ADDIS ABABA – Chief Rabbi of the UK Chief Rabbi Ephraim Mirvis has urged his community and Jews more broadly to look beyond their communal horizons and take greater responsibility for global social concerns.
The chief rabbi made his comments during an historic visit by President Reuven Rivlin to Ethiopia this week, whose delegation included a contingent of Israeli and global Jewish development organizations seeking to increase aid and assistance to the country.
Mirvis was invited by Rivlin when earlier this year the two leaders became aware of their mutual belief that Israel, and the Jewish people more broadly, have the capabilities, capacity and responsibility to alleviate poverty and suffering in developing nations.
“Such acts of social responsibility, beyond the confines of the Jewish community and the State of Israel, are an integral part of our religious responsibility to God... and what our Jewish tradition calls on us to do,” Mirvis told The Jerusalem Post
in Addis Ababa this week.
The rabbi said that Jews must remain committed to the welfare of their own communities and that of Israel, but at the same time find a balance which commits Israel and the global Jewish people to take greater responsibility for the plight of others.
And in a column for the Post,
Mirvis insisted that although the Jewish people still face the twin concerns of resurgent antisemitism in the Diaspora and Israel’s ongoing security threats, “we must never lose sight of the reality that there has scarcely been a more empowering time to be Jewish.”
The chief rabbi continued, saying that “If we are in a position to help others and we fail in our responsibility to them, then we fail in our responsibility to God.”
Asked whether Orthodox communities in particular have done enough for such causes, Mirvis diplomatically responded that he was not trying to criticize what the Orthodox community has done but rather is “looking positively at what we can still achieve.”
“I’m noticing the ability we have and the opportunities that exist – our tradition that calls upon us to look beyond the boundaries of our own communities and our own needs,” he said.
Mirvis also expounded on his vision for a “Jewish foreign policy” which he said should be based on the principle of helping people in need of assistance around the world to benefit from the experiences, capabilities and know-how of the Jewish people and the Jewish state.
“Indeed, the Torah on 36 different occasions tells us to love the stranger – 36 times because we had the experience of being strangers in Egypt and because we have been on the receiving end of so much persecution and sadness... We are well placed to enable others to benefit from what we have to offer, and we should rise to that challenge – to indeed give of ourselves in such regard through such a foreign policy,” he said.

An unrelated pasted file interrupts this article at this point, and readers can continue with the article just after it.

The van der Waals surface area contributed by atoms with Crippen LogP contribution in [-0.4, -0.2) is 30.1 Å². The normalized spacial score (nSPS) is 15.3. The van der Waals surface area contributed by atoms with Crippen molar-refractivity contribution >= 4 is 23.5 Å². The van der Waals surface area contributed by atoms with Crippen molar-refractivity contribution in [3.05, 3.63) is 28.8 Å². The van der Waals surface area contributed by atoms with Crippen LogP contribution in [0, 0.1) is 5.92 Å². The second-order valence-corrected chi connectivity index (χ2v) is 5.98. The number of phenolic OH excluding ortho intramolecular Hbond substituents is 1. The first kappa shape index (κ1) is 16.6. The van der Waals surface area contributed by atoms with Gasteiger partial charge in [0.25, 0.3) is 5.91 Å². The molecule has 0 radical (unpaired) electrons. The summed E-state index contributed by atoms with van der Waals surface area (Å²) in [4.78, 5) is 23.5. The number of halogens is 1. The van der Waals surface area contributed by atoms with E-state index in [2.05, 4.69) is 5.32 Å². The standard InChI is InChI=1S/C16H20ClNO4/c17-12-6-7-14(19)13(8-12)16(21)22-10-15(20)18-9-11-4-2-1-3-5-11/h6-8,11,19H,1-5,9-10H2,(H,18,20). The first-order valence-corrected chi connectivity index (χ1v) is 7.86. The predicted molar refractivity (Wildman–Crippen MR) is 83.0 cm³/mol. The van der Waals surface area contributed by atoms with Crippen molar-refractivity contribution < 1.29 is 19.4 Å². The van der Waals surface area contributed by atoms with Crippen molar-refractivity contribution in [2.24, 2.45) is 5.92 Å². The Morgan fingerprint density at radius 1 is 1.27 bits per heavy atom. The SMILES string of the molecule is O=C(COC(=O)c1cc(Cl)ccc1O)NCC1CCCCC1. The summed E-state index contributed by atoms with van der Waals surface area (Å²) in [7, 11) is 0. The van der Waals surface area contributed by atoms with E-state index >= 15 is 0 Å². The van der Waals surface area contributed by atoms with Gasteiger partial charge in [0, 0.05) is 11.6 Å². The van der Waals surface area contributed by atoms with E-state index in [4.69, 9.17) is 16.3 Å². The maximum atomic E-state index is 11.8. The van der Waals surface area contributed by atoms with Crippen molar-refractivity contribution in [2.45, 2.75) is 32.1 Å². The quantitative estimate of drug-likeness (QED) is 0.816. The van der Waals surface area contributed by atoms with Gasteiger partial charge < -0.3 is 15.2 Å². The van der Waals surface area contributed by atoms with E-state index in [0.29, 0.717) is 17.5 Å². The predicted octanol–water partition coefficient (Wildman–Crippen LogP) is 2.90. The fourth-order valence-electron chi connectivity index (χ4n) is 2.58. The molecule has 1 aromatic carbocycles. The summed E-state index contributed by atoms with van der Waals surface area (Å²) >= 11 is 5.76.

ASKED ABOUT the Israeli government’s stance on not reviewing asylum requests of the approximately 35,000 asylum seekers from Eritrea and Sudan currently in Israel, and its now failed effort to deport many of them, Mirvis was more circumspect, saying it was not his role to address the issue.
“Living abroad I wouldn’t consider myself in an appropriate position to tell the Israeli government and Israeli society what to do. I certainly identify with the dilemma. I see the importance of the preservation of a Jewish identity in the Jewish state, and at the same time I very much appreciate the divinity of each human soul and the importance of recognizing others and embracing them within our society.”
And although Israeli rescue organizations are frequently very quick to arrive at global disaster zones, and Israel has increasing numbers of NGOs active in the developing world, the Jewish state is actually significantly behind other developed nations in the budgets it allocates to foreign aid and development.
In 2016, Israel allocated $220 million, or just 0.07% of its Gross National Income to international development, compared to the OECD average of 0.4%.
The chief rabbi was again diplomatic in his take on Israel’s responsibilities in this regard, but noted that the Jewish state has indeed grown in prosperity and expertise in many fields over the last three decades.
“What I’ve liked about President Rivlin’s messaging is that he is talking about Israeli society reaching maturity, that instead of being what it was for many years, dependent on handouts from others, it can now stand on its own two feet.
“That being the case, Israel’s wants to be ready to give others the benefits of what it has experienced and the knowledge and know-how that it has.”
In this context, Mirvis also addressed the social and political tensions that have come to the fore in Western nations in recent years over issues such as immigration, trade and their relationship to the wider world.
The rabbi described the situation as a duel between those who seek to “raise the drawbridge and those who want to keep it down,” and of conflict “between inclusivity and exclusivity, or as I call it the particular and the universal.”
He said that “some political leaders new on the scene in the last few years” have been urging people to choose between the particular and the universal, but he insisted that both concepts should be embraced.
“If you have a look at North America, [there are] two huge nations: Canada and the US. Just over the border you have Justin Trudeau who is championing a very different type of outlook,” the rabbi observed.
“The whole question is whether we are particular or universal,” Mirvis asserted.
“Are we in this game of life for ourselves or are we here for everybody else? And Judaism has a very special message for all societies, [which is] please don’t choose one or the other, let’s embrace both. Thats what Judaism is about. God created us as his chosen people to be different for the sake of all children on earth who are his.”
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